TORT WARRIORS RESORT TO LITIGATION
As the economy melts down, even Texas’ tort warriors and their kin are turning to civil courts to recover losses from ruined financial firms. Dallas energy tycoon T. Boone Pickens—a $1 million donor to Texans for Lawsuit Reform—filed a lawsuit last October to recoup $60 million from bankrupt Lehman Brothers. In January, a family foundation affiliated with a Texas tort-reform giant filed a $1.8 million claim against hammered Dallas hedge fund Highland Capital Management LP, depicting the foundation as a victim of deceit.
Amarillo’s Mary E. Bivins Foundation is named for the great-grandmother of former Republican state Sen. Teel Bivins, whose family established the charity to benefit Panhandle nursing homes and other causes. In 1995, then-Sen. Bivins authored or co-authored each of the four major tort-restriction bills that then-Gov. George W. Bush signed into law.
The Bivins lawsuit says the foundation invested $1.75 million in a Highland Capital fund in 2006, but in March 2008 the fund balked when the foundation invoked its contractual right to withdraw its money. Rather than pay a lump sum, Highland informed the charity that it would pay the money over nine months. Then Highland closed the fund in October as the value of its investments in high-yield, high-risk debt tanked. Investors like Bivins were informed that they would receive a pro-rata (proportionate) share of Highland’s remaining assets.
The lawsuit counters that the Bivins Foundation is entitled to all of its money because it sought to withdraw it months before the fund closed. A statement issued by a Highland spokesperson says the lawsuit “is based on a misunderstanding by the Bivins Foundation” about the hedge fund’s closing.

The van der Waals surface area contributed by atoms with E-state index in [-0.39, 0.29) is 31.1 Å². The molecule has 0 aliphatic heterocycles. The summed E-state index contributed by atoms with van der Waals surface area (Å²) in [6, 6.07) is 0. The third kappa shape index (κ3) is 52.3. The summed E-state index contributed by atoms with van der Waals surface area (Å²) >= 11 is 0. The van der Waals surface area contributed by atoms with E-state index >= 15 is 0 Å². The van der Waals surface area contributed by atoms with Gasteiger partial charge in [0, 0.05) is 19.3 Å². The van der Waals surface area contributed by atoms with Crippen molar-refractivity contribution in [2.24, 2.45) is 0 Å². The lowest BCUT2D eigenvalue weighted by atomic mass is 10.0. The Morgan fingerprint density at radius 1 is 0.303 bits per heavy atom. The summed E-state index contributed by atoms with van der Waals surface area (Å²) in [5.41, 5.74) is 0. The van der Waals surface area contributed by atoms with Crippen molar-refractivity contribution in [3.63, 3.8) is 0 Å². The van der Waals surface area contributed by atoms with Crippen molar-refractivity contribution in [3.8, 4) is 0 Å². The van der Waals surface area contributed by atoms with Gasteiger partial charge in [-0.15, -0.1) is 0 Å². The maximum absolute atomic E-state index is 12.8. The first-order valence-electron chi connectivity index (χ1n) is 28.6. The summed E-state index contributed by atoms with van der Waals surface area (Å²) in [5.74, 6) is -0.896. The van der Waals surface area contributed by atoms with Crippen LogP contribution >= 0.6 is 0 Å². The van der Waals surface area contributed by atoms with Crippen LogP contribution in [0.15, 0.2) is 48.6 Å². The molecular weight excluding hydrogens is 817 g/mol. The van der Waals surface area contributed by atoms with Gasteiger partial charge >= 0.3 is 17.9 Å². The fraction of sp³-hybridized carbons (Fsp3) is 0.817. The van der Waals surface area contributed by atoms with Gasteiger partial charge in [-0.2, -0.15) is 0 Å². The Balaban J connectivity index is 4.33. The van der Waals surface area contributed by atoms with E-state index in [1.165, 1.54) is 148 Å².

Even back in the heyday of tort backlash, it was clear that Teel Bivins was not a purist when his personal interests were at stake. The Amarillo Republican wasn’t alone. The same Texas lawmakers who shredded plaintiff rights in 1995 also opened the courthouse door to a new brand of lawsuit. Texas’ so-called 1995 “veggie libel law” made people liable for the “false disparagement of perishable food products.” Supporters of the measure included Bivins and Gov. Rick Perry, who was then agriculture commissioner. Plaintiffs quickly found a deep-pocketed pantsuit to sue.
Cattlemen led by Amarillo’s Paul Engler—a Bivins donor running one of the planet’s largest cattle-feeding operations—sued Oprah Winfrey in 1996 for disparaging American beef in a show on mad cow disease. The cowpoke plaintiffs attributed $12 million in losses to the show, whose host announced on-air, “I have just eaten my last burger.” An Amarillo federal judge drove the cattlemen out of court empty-handed in 1998, ruling that they failed to prove that beef prices track Oprah.
Bivins was an elite “Pioneer” fundraiser, raising more than $300,000 for the presidential campaigns of tort warrior George W. Bush. He became Bush’s ambassador to Sweden in 2004. Bivins did not return calls seeking comment for this story; a member of his household said he had just returned home from an unspecified surgery.
Canyon-based West Texas A&M University announced last October that the Bivins Foundation would help endow a new academic chair in Teel Bivins’ name. If the foundation hits pay dirt with its lawsuit and plows some of the winnings into this academic chair, it could prompt some fascinating lectures by A&M’s Teel Bivins Professor of Political Science.
3/09 Texas Observer